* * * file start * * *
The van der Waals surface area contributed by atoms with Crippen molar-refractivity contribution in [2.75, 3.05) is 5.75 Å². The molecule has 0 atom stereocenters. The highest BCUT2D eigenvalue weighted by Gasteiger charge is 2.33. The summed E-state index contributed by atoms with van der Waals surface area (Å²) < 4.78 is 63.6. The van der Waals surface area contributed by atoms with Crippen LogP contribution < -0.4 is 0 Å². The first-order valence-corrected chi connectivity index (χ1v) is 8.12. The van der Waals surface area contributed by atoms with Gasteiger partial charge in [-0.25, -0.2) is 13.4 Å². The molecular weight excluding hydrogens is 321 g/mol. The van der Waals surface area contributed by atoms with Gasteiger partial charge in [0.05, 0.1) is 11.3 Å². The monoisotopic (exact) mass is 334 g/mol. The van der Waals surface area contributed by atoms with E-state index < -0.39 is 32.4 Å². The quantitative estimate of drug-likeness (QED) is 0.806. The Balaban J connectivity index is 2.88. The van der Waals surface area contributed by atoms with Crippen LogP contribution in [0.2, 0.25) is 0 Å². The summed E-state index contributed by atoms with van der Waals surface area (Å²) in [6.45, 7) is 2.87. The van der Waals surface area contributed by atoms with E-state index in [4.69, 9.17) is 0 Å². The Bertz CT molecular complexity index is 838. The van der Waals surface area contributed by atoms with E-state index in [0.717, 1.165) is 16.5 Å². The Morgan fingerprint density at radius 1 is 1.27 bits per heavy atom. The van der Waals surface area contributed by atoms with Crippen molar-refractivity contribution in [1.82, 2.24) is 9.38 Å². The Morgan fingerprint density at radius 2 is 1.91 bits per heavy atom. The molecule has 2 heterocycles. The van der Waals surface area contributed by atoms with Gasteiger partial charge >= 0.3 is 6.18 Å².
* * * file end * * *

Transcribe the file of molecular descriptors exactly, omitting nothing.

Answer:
The van der Waals surface area contributed by atoms with Crippen molar-refractivity contribution in [2.75, 3.05) is 5.75 Å². The molecule has 0 atom stereocenters. The highest BCUT2D eigenvalue weighted by Gasteiger charge is 2.33. The summed E-state index contributed by atoms with van der Waals surface area (Å²) < 4.78 is 63.6. The van der Waals surface area contributed by atoms with Crippen LogP contribution < -0.4 is 0 Å². The first-order valence-corrected chi connectivity index (χ1v) is 8.12. The van der Waals surface area contributed by atoms with Gasteiger partial charge in [-0.25, -0.2) is 13.4 Å². The molecular weight excluding hydrogens is 321 g/mol. The van der Waals surface area contributed by atoms with Gasteiger partial charge in [0.05, 0.1) is 11.3 Å². The monoisotopic (exact) mass is 334 g/mol. The van der Waals surface area contributed by atoms with E-state index < -0.39 is 32.4 Å². The quantitative estimate of drug-likeness (QED) is 0.806. The Balaban J connectivity index is 2.88. The van der Waals surface area contributed by atoms with Crippen LogP contribution in [0.2, 0.25) is 0 Å². The summed E-state index contributed by atoms with van der Waals surface area (Å²) in [6.45, 7) is 2.87. The van der Waals surface area contributed by atoms with E-state index in [4.69, 9.17) is 0 Å². The Bertz CT molecular complexity index is 838. The van der Waals surface area contributed by atoms with E-state index in [0.717, 1.165) is 16.5 Å². The Morgan fingerprint density at radius 1 is 1.27 bits per heavy atom. The van der Waals surface area contributed by atoms with Crippen molar-refractivity contribution in [1.82, 2.24) is 9.38 Å². The Morgan fingerprint density at radius 2 is 1.91 bits per heavy atom. The molecule has 2 heterocycles. The van der Waals surface area contributed by atoms with Gasteiger partial charge >= 0.3 is 6.18 Å².